The 90s also bought affordable mobile phones, not the outsized bricks of 80s lore. Competition in the 2G market mushroomed during the initial goldrush, anyone with a shop franchise or desirable slice of spectrum got rich quick with their one idea, John Cauldwell, Simon Jordan, Steve Gibson. Yet I held off for a while before finally getting my first clunky PAYG in the late 90s, not for reasons of techno-fear contra my synched-in mates’ criticisms, but because in that excitable early era it did seem that people were using them to inform their mates they were 5mins nearer the meeting place. SMS itself I instantly took to like email, another medium for pure writing, long messages or short, draft notes or actual messages, a means of knocking out yet more comic nonsense masquerading as information to mates.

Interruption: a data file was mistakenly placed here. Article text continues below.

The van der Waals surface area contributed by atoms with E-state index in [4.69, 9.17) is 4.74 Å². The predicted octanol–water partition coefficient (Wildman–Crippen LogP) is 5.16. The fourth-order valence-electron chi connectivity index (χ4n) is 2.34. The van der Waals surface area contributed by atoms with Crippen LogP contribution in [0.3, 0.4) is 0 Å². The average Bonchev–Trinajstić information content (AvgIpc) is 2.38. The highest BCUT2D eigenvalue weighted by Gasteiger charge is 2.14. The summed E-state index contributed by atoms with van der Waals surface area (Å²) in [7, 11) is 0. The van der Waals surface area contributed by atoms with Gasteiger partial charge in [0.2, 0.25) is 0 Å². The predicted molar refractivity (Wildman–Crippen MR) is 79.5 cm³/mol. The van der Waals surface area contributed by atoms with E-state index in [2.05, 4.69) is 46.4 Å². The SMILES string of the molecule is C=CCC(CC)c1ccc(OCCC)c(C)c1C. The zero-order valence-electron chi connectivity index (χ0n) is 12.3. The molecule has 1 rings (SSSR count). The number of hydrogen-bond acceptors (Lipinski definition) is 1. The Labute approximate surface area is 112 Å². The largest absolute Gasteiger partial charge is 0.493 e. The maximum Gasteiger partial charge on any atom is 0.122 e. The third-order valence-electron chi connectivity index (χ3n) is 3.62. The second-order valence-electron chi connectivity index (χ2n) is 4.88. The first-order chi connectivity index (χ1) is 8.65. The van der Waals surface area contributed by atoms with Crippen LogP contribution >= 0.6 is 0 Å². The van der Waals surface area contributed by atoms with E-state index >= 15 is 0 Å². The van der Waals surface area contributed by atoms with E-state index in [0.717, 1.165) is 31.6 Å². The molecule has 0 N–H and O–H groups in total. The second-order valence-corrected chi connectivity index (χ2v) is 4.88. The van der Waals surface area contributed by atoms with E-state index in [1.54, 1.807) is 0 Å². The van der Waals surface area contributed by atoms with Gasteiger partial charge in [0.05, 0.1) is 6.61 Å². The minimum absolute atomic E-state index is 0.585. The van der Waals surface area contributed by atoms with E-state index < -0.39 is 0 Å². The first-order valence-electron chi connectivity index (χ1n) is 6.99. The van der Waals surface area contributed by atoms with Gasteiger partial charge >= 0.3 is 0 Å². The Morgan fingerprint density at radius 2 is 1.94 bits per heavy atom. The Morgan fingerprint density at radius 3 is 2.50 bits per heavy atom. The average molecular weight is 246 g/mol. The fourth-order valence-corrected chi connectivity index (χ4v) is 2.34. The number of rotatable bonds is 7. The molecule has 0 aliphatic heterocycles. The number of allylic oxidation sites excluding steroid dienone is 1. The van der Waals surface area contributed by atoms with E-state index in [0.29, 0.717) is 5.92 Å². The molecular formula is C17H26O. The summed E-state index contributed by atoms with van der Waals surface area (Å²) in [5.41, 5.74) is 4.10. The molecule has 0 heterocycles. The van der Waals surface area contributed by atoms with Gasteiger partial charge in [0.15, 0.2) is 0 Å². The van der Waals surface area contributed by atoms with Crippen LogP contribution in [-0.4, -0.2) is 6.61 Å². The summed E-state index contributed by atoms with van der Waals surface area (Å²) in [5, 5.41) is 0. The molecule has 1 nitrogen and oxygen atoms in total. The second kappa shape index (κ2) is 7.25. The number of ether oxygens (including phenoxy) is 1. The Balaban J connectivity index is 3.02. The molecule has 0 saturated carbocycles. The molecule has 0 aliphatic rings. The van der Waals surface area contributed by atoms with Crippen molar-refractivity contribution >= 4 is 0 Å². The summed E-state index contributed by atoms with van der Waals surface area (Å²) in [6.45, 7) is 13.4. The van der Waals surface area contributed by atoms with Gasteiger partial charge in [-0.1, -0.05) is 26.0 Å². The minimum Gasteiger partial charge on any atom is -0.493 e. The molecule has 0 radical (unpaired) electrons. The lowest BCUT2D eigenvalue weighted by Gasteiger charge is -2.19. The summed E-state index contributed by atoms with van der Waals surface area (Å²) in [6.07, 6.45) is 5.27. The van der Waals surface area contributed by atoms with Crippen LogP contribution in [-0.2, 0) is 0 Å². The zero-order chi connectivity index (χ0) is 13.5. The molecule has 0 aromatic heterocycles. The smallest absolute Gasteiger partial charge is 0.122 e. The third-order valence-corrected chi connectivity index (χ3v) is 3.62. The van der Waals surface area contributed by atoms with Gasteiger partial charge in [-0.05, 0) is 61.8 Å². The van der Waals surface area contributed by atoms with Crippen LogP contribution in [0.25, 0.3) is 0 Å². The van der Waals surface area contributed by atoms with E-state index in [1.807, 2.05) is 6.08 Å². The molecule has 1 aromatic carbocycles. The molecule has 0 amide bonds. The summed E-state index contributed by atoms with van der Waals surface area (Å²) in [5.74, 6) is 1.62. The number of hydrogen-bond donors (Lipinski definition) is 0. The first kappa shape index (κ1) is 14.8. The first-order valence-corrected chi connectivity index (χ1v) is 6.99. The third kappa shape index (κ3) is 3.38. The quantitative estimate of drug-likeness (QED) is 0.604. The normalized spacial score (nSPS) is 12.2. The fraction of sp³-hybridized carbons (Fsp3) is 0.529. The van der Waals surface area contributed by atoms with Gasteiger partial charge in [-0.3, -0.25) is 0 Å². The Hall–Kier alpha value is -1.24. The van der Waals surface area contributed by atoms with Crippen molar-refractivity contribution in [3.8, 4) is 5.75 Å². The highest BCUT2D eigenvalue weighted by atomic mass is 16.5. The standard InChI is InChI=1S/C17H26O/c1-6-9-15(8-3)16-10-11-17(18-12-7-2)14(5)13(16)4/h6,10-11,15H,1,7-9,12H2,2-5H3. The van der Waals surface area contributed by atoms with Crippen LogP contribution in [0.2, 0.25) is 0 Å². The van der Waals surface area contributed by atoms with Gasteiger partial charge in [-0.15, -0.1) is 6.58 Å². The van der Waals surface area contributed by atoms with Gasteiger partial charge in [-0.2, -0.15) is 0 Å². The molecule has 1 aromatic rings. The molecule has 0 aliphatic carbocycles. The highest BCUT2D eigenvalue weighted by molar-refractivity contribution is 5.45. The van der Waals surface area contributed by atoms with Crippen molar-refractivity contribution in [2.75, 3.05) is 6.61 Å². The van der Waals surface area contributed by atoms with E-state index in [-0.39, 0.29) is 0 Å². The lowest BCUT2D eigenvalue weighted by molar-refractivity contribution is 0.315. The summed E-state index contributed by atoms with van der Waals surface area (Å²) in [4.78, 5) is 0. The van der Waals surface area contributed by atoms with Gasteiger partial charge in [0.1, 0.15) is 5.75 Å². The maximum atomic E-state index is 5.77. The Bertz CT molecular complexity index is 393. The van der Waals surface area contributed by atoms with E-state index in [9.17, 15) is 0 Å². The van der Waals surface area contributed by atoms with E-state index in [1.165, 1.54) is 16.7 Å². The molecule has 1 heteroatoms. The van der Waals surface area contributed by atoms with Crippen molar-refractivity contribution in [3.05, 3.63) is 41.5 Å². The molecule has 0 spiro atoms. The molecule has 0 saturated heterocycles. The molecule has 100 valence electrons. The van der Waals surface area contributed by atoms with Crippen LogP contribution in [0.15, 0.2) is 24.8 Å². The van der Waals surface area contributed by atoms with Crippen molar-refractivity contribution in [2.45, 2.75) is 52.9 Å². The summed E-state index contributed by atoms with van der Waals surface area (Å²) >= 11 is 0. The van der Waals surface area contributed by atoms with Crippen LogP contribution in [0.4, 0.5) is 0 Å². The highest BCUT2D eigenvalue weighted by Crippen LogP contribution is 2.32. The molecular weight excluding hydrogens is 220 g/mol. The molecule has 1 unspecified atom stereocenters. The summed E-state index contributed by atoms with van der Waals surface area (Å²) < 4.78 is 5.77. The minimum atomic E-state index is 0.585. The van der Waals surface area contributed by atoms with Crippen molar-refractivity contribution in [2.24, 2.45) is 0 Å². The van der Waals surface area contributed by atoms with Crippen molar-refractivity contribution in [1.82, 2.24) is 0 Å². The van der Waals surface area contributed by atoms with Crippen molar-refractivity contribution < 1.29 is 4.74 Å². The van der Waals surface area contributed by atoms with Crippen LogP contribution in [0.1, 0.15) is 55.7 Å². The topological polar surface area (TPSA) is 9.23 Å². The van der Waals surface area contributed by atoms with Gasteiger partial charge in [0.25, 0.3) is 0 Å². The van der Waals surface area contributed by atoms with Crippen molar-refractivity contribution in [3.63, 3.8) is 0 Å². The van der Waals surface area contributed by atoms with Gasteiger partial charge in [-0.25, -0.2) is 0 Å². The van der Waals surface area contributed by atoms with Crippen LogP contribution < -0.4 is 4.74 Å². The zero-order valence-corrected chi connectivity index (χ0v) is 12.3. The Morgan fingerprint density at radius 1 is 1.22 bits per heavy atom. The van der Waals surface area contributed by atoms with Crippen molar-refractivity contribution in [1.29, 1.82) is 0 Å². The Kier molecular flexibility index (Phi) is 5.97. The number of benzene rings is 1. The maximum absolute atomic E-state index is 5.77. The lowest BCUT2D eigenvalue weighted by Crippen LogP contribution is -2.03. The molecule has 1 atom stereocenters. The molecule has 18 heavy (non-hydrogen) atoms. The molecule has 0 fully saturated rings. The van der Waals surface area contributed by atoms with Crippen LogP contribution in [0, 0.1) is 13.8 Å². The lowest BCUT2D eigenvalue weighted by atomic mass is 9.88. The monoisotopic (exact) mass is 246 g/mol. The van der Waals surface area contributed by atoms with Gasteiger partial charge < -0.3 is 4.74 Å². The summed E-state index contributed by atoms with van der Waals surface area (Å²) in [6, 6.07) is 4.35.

Things stalled for a bit as Vodafone et al splashed out on 3G but in the last half-decade or so mobiles have given us every little tool/app we could want. Samsung “Galaxy”, HTC “Desire”, Sony “Experia”, the ubiquitous iPhone. People clutch them close as if they were their very lifeforce, which in some ways they are. At one point middle managers briefly hit virtual nirvana when they got their Blackberry, with its combination of emails on tap with standard phone and SMS (and the company was paying for it). But now most of us have our personal and work emails via mobile (office mission creep), and RIM is reeling from the reputational hit that the riots were organised on Blackberry Messenger. Now everyone has a mobile, you see kids of seven or eight with them, just in case; pensioners are users too. The basic elements of a mobile phone have been completely demystified (cameraphones and big memory space come as standard), putting their practical functions to the fore. That’s good in a way, but it does mean we are probably hitting a plateau of innovation, as Nokia and RIM show.